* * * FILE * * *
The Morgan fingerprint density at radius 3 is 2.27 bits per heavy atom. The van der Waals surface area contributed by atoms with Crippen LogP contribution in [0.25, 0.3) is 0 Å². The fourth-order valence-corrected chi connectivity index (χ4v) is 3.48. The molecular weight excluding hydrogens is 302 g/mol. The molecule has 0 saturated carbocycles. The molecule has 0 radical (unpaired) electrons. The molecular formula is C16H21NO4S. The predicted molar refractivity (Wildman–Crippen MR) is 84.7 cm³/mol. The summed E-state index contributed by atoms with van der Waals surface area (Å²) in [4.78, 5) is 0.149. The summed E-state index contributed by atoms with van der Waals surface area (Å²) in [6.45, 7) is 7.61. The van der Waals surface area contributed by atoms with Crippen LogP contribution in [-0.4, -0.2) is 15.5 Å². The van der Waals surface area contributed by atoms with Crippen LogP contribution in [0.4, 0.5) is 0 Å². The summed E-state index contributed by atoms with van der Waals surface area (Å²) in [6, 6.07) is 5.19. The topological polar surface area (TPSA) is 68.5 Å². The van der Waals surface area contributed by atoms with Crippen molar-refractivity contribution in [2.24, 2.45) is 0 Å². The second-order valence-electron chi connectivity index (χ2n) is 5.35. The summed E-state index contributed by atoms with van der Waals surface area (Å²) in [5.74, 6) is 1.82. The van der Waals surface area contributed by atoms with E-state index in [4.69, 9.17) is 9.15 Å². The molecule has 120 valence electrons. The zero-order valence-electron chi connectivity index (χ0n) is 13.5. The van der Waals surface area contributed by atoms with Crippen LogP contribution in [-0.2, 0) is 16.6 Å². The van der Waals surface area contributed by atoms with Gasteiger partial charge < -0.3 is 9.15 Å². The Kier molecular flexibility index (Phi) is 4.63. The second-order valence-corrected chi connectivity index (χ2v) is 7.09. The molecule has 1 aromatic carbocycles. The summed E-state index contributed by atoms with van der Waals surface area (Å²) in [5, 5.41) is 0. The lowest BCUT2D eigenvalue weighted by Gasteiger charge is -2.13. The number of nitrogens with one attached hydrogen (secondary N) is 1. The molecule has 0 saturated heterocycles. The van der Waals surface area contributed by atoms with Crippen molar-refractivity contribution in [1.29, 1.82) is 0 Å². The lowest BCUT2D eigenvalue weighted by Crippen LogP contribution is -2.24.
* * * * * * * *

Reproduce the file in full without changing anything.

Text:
The Morgan fingerprint density at radius 3 is 2.27 bits per heavy atom. The van der Waals surface area contributed by atoms with Crippen LogP contribution in [0.25, 0.3) is 0 Å². The fourth-order valence-corrected chi connectivity index (χ4v) is 3.48. The molecular weight excluding hydrogens is 302 g/mol. The molecule has 0 saturated carbocycles. The molecule has 0 radical (unpaired) electrons. The molecular formula is C16H21NO4S. The predicted molar refractivity (Wildman–Crippen MR) is 84.7 cm³/mol. The summed E-state index contributed by atoms with van der Waals surface area (Å²) in [4.78, 5) is 0.149. The summed E-state index contributed by atoms with van der Waals surface area (Å²) in [6.45, 7) is 7.61. The van der Waals surface area contributed by atoms with Crippen LogP contribution in [-0.4, -0.2) is 15.5 Å². The van der Waals surface area contributed by atoms with Crippen LogP contribution in [0.4, 0.5) is 0 Å². The summed E-state index contributed by atoms with van der Waals surface area (Å²) in [6, 6.07) is 5.19. The topological polar surface area (TPSA) is 68.5 Å². The van der Waals surface area contributed by atoms with Crippen molar-refractivity contribution in [2.24, 2.45) is 0 Å². The second-order valence-electron chi connectivity index (χ2n) is 5.35. The summed E-state index contributed by atoms with van der Waals surface area (Å²) in [5.74, 6) is 1.82. The van der Waals surface area contributed by atoms with E-state index in [4.69, 9.17) is 9.15 Å². The molecule has 120 valence electrons. The zero-order valence-electron chi connectivity index (χ0n) is 13.5. The van der Waals surface area contributed by atoms with Crippen LogP contribution in [-0.2, 0) is 16.6 Å². The van der Waals surface area contributed by atoms with Gasteiger partial charge < -0.3 is 9.15 Å². The Kier molecular flexibility index (Phi) is 4.63. The second-order valence-corrected chi connectivity index (χ2v) is 7.09. The molecule has 1 aromatic carbocycles. The summed E-state index contributed by atoms with van der Waals surface area (Å²) in [5, 5.41) is 0. The lowest BCUT2D eigenvalue weighted by Gasteiger charge is -2.13. The number of nitrogens with one attached hydrogen (secondary N) is 1. The molecule has 0 saturated heterocycles. The van der Waals surface area contributed by atoms with Crippen molar-refractivity contribution in [1.29, 1.82) is 0 Å². The lowest BCUT2D eigenvalue weighted by Crippen LogP contribution is -2.24.